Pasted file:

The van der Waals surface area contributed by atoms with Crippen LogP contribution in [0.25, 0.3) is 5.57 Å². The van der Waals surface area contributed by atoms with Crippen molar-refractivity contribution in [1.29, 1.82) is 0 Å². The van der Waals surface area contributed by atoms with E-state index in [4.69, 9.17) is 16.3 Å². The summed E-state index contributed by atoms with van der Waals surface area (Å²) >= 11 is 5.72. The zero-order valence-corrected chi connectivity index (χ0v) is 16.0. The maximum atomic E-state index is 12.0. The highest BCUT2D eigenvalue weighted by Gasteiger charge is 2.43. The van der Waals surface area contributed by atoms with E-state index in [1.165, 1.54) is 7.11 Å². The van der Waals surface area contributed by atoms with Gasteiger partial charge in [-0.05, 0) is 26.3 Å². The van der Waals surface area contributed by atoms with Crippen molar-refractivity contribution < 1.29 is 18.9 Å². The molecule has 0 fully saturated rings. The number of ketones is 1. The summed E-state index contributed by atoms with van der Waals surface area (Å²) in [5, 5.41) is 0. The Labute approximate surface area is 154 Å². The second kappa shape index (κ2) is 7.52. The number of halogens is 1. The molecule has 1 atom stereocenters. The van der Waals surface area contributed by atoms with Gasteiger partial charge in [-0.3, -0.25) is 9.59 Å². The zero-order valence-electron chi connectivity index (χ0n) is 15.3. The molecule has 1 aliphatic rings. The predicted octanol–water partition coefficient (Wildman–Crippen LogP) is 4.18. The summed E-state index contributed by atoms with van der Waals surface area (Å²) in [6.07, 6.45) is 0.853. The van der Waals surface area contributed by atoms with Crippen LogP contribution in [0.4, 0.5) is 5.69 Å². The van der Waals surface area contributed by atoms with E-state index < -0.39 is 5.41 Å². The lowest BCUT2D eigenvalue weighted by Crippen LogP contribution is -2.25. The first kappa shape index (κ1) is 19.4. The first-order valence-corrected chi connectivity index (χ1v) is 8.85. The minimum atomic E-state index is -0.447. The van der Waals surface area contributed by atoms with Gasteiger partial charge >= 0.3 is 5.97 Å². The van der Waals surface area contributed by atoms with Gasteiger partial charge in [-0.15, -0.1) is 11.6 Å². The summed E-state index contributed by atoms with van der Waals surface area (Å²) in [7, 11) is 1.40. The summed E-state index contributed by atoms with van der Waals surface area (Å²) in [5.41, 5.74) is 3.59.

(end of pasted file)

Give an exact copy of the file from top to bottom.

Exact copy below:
The van der Waals surface area contributed by atoms with Crippen LogP contribution in [0.25, 0.3) is 5.57 Å². The van der Waals surface area contributed by atoms with Crippen molar-refractivity contribution in [1.29, 1.82) is 0 Å². The van der Waals surface area contributed by atoms with E-state index in [4.69, 9.17) is 16.3 Å². The summed E-state index contributed by atoms with van der Waals surface area (Å²) >= 11 is 5.72. The zero-order valence-corrected chi connectivity index (χ0v) is 16.0. The maximum atomic E-state index is 12.0. The highest BCUT2D eigenvalue weighted by Gasteiger charge is 2.43. The van der Waals surface area contributed by atoms with E-state index in [1.165, 1.54) is 7.11 Å². The van der Waals surface area contributed by atoms with Gasteiger partial charge in [-0.05, 0) is 26.3 Å². The van der Waals surface area contributed by atoms with Crippen molar-refractivity contribution < 1.29 is 18.9 Å². The molecule has 0 fully saturated rings. The number of ketones is 1. The summed E-state index contributed by atoms with van der Waals surface area (Å²) in [5, 5.41) is 0. The Labute approximate surface area is 154 Å². The second kappa shape index (κ2) is 7.52. The number of halogens is 1. The molecule has 1 atom stereocenters. The van der Waals surface area contributed by atoms with Gasteiger partial charge in [-0.3, -0.25) is 9.59 Å². The zero-order valence-electron chi connectivity index (χ0n) is 15.3. The molecule has 1 aliphatic rings. The predicted octanol–water partition coefficient (Wildman–Crippen LogP) is 4.18. The summed E-state index contributed by atoms with van der Waals surface area (Å²) in [6.07, 6.45) is 0.853. The van der Waals surface area contributed by atoms with Crippen LogP contribution in [0.4, 0.5) is 5.69 Å². The van der Waals surface area contributed by atoms with E-state index < -0.39 is 5.41 Å². The lowest BCUT2D eigenvalue weighted by Crippen LogP contribution is -2.25. The first kappa shape index (κ1) is 19.4. The first-order valence-corrected chi connectivity index (χ1v) is 8.85. The minimum atomic E-state index is -0.447. The van der Waals surface area contributed by atoms with Gasteiger partial charge >= 0.3 is 5.97 Å². The van der Waals surface area contributed by atoms with Gasteiger partial charge in [-0.15, -0.1) is 11.6 Å². The summed E-state index contributed by atoms with van der Waals surface area (Å²) in [7, 11) is 1.40. The summed E-state index contributed by atoms with van der Waals surface area (Å²) in [5.41, 5.74) is 3.59.